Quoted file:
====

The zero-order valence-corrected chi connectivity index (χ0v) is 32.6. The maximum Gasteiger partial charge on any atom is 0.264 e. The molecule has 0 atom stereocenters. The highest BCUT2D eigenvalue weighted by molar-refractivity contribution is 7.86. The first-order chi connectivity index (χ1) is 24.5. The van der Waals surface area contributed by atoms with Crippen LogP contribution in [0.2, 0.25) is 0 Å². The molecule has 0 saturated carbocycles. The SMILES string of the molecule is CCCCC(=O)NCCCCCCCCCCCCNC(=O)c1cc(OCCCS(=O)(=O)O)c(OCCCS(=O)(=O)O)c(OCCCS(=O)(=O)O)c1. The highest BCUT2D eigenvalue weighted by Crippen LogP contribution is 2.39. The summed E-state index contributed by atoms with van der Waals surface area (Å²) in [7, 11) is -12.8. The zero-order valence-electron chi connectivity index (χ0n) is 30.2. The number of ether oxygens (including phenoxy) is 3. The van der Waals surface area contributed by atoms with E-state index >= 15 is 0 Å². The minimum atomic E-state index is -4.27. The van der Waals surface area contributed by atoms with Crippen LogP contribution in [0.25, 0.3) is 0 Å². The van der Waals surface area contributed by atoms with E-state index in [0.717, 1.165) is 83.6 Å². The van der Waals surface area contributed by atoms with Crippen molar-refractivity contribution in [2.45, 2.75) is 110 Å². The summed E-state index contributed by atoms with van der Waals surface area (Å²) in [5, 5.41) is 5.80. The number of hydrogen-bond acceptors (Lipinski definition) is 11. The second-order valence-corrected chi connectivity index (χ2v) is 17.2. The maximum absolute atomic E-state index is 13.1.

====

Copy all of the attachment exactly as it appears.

The zero-order valence-corrected chi connectivity index (χ0v) is 32.6. The maximum Gasteiger partial charge on any atom is 0.264 e. The molecule has 0 atom stereocenters. The highest BCUT2D eigenvalue weighted by molar-refractivity contribution is 7.86. The first-order chi connectivity index (χ1) is 24.5. The van der Waals surface area contributed by atoms with Crippen LogP contribution in [0.2, 0.25) is 0 Å². The molecule has 0 saturated carbocycles. The SMILES string of the molecule is CCCCC(=O)NCCCCCCCCCCCCNC(=O)c1cc(OCCCS(=O)(=O)O)c(OCCCS(=O)(=O)O)c(OCCCS(=O)(=O)O)c1. The highest BCUT2D eigenvalue weighted by Crippen LogP contribution is 2.39. The summed E-state index contributed by atoms with van der Waals surface area (Å²) in [7, 11) is -12.8. The zero-order valence-electron chi connectivity index (χ0n) is 30.2. The number of ether oxygens (including phenoxy) is 3. The van der Waals surface area contributed by atoms with E-state index >= 15 is 0 Å². The minimum atomic E-state index is -4.27. The van der Waals surface area contributed by atoms with Crippen LogP contribution in [0.25, 0.3) is 0 Å². The van der Waals surface area contributed by atoms with E-state index in [0.717, 1.165) is 83.6 Å². The van der Waals surface area contributed by atoms with Crippen molar-refractivity contribution in [2.45, 2.75) is 110 Å². The summed E-state index contributed by atoms with van der Waals surface area (Å²) in [5, 5.41) is 5.80. The number of hydrogen-bond acceptors (Lipinski definition) is 11. The second-order valence-corrected chi connectivity index (χ2v) is 17.2. The maximum absolute atomic E-state index is 13.1.